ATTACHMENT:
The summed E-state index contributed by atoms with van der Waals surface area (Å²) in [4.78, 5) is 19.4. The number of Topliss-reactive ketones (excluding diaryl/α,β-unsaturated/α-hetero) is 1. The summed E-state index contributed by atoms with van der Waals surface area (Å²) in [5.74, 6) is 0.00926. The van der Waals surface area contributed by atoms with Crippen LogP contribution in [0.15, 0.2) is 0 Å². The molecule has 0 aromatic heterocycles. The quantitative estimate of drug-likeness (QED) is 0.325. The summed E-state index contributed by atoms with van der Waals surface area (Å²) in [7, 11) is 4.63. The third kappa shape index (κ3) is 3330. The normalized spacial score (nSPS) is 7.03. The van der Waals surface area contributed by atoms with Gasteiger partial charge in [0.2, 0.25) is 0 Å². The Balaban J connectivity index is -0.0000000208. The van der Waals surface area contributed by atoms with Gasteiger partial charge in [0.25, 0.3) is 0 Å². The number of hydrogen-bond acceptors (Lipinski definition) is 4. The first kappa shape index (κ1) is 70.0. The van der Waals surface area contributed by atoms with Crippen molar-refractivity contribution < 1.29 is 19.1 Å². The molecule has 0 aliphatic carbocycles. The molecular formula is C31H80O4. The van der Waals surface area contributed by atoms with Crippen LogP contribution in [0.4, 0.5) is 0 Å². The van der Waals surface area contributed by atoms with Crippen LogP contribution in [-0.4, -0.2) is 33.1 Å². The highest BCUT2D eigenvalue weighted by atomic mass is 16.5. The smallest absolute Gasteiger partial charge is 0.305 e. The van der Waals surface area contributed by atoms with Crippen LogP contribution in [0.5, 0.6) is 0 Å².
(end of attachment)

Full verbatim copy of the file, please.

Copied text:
The summed E-state index contributed by atoms with van der Waals surface area (Å²) in [4.78, 5) is 19.4. The number of Topliss-reactive ketones (excluding diaryl/α,β-unsaturated/α-hetero) is 1. The summed E-state index contributed by atoms with van der Waals surface area (Å²) in [5.74, 6) is 0.00926. The van der Waals surface area contributed by atoms with Crippen LogP contribution in [0.15, 0.2) is 0 Å². The molecule has 0 aromatic heterocycles. The quantitative estimate of drug-likeness (QED) is 0.325. The summed E-state index contributed by atoms with van der Waals surface area (Å²) in [7, 11) is 4.63. The third kappa shape index (κ3) is 3330. The normalized spacial score (nSPS) is 7.03. The van der Waals surface area contributed by atoms with Gasteiger partial charge in [0.2, 0.25) is 0 Å². The Balaban J connectivity index is -0.0000000208. The van der Waals surface area contributed by atoms with Gasteiger partial charge in [0.25, 0.3) is 0 Å². The number of hydrogen-bond acceptors (Lipinski definition) is 4. The first kappa shape index (κ1) is 70.0. The van der Waals surface area contributed by atoms with Crippen molar-refractivity contribution < 1.29 is 19.1 Å². The molecule has 0 aliphatic carbocycles. The molecular formula is C31H80O4. The van der Waals surface area contributed by atoms with Crippen LogP contribution in [0.4, 0.5) is 0 Å². The van der Waals surface area contributed by atoms with Crippen LogP contribution in [-0.4, -0.2) is 33.1 Å². The highest BCUT2D eigenvalue weighted by atomic mass is 16.5. The smallest absolute Gasteiger partial charge is 0.305 e. The van der Waals surface area contributed by atoms with Crippen LogP contribution in [0.5, 0.6) is 0 Å².